When choosing an asphaltic roof coating for a commercial roof system, one of the first things you need to decide is whether a fibered or non-fibered roof coating is most appropriate for your needs. While each coating has its advantages, one type is not necessarily better than the other. The best choice between fibered and non-fibered will depend on a variety of factors.
Let’s explore the difference between fibered vs. non-fibered roof coatings, and then explain how each is typically used, so you can make an informed decision on which product is best for you.
What is a Fibered Coating?
A fibered roof coating is infused with fibers (usually fiberglass) in addition to the basic materials used for the coating itself. These fibers can be very small in size or relatively large. The fibers are used to increase the strength of the roof coating and make it more resistant to tears and breaks. However, this strength comes at the expense of elasticity.
What is a Non-Fibered Coating?
As the name suggests, a non-fibered roof coating is a substance that does not include the infusion of fibers. Non-fibered coatings have more elasticity and stretching capability when cured, but they may not resist tears and abrasions as well as fibered coatings.
Which Type of Coating Works Best — Fibered or Non-Fibered?
The answer to this question truly depends on the intended application because both coatings have their uses. Factors that may play into your decision include the type of roof/substrate, the total surface area, and the climate and weather conditions to which the roof may be exposed.
As a basic rule of thumb, you’ll lean toward fibered coatings when your priority is strength and resistance against tears and abrasions, while non-fibered coatings work best for applications that require greater flexibility and the ability to stretch the material farther over a surface area.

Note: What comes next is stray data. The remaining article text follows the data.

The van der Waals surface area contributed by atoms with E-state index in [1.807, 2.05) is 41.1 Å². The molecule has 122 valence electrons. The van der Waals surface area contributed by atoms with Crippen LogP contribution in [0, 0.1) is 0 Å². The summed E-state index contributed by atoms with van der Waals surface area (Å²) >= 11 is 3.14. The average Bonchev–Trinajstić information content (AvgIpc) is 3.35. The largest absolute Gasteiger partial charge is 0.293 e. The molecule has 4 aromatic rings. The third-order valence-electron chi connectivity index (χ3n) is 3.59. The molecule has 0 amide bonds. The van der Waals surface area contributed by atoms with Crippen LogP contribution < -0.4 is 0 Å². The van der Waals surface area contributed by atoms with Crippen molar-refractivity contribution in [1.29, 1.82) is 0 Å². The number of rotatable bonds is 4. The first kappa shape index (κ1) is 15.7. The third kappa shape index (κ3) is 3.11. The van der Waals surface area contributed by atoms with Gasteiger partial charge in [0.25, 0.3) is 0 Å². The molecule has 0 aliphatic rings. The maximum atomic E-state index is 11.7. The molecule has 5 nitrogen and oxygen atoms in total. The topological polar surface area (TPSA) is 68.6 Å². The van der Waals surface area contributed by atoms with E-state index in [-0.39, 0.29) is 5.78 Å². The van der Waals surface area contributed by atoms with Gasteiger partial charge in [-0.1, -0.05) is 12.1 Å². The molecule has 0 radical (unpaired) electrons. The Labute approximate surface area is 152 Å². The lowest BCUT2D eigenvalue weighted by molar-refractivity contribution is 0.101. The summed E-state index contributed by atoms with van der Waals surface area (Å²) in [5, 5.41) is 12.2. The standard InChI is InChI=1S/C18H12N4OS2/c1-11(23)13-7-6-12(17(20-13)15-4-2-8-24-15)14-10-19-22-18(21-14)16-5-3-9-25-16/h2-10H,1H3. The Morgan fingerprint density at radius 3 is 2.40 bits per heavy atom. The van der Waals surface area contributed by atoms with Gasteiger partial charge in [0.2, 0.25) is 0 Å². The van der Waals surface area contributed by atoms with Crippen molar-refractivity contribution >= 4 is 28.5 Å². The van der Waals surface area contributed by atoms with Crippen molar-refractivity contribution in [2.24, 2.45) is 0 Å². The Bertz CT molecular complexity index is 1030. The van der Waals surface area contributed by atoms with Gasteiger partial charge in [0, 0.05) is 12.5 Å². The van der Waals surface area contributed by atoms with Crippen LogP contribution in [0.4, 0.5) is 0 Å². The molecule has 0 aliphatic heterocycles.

A Breakdown of Polyglass Fibered vs. Non-Fibered Roof Coatings
Polyglass offers both fibered and non-fibered asphaltic roof coatings to cover a wide range of roofing needs and applications. The following overview lists some of these products and their most common uses.
- Polyglass PG 600 – This non-fibered aluminum coating is formulated to provide excellent UV protection and weathering characteristics over existing elastomeric roofs, asphalt BUR roofs and flashings, and most metal roof substrates. It is especially beneficial for use on asphalt because it is designed to be non-destructive to these surfaces.
- Polyglass PolyPlus® 60 – This coating is similar to the PG 600 and is used in similar applications, but it is a premium grade with greater durability and a longer lifecycle expectancy.
- Polyglass PG 200 – This non-fibered modified asphalt coating works well on a variety of roof types, but it specifically provides a protective surface for metal roofing, masonry, stucco, parapet walls, curbs, and base flashings. It can even serve as a damp-proofing compound for below-grade walls. This coating also works well as an adhesive for mineral granules and organic roll roofing membranes.
- Polyglass PG 650 – The fibered version of PG 600, this aluminum coating provides similar UV protection and weathering characteristics to its non-fibered counterpart, but the fiber reinforcement serves to add durability and reflectivity.
- Polyglass PolyPlus® 65 – The premium version of PG 650, as well as the fibered counterpart to PolyPlus 60. Offers additional strength and longer-lasting reflectivity.
- Polyglass PG 300 – This is the fibered counterpart to PG 200. It works well on a variety of roof surfaces and can be used as an adhesive for mineral granules and organic roll membranes. Compared to PG 200, it offers greater strength and durability but it is less flexible, and therefore not as good a product for flashings, curbs, walls, etc.
Be sure to check out our black coatings line brochure for more complete information on Polyglass fibered and non-fibered roof coating products. For additional roofing knowledge and helpful resources, sign up for our newsletter below.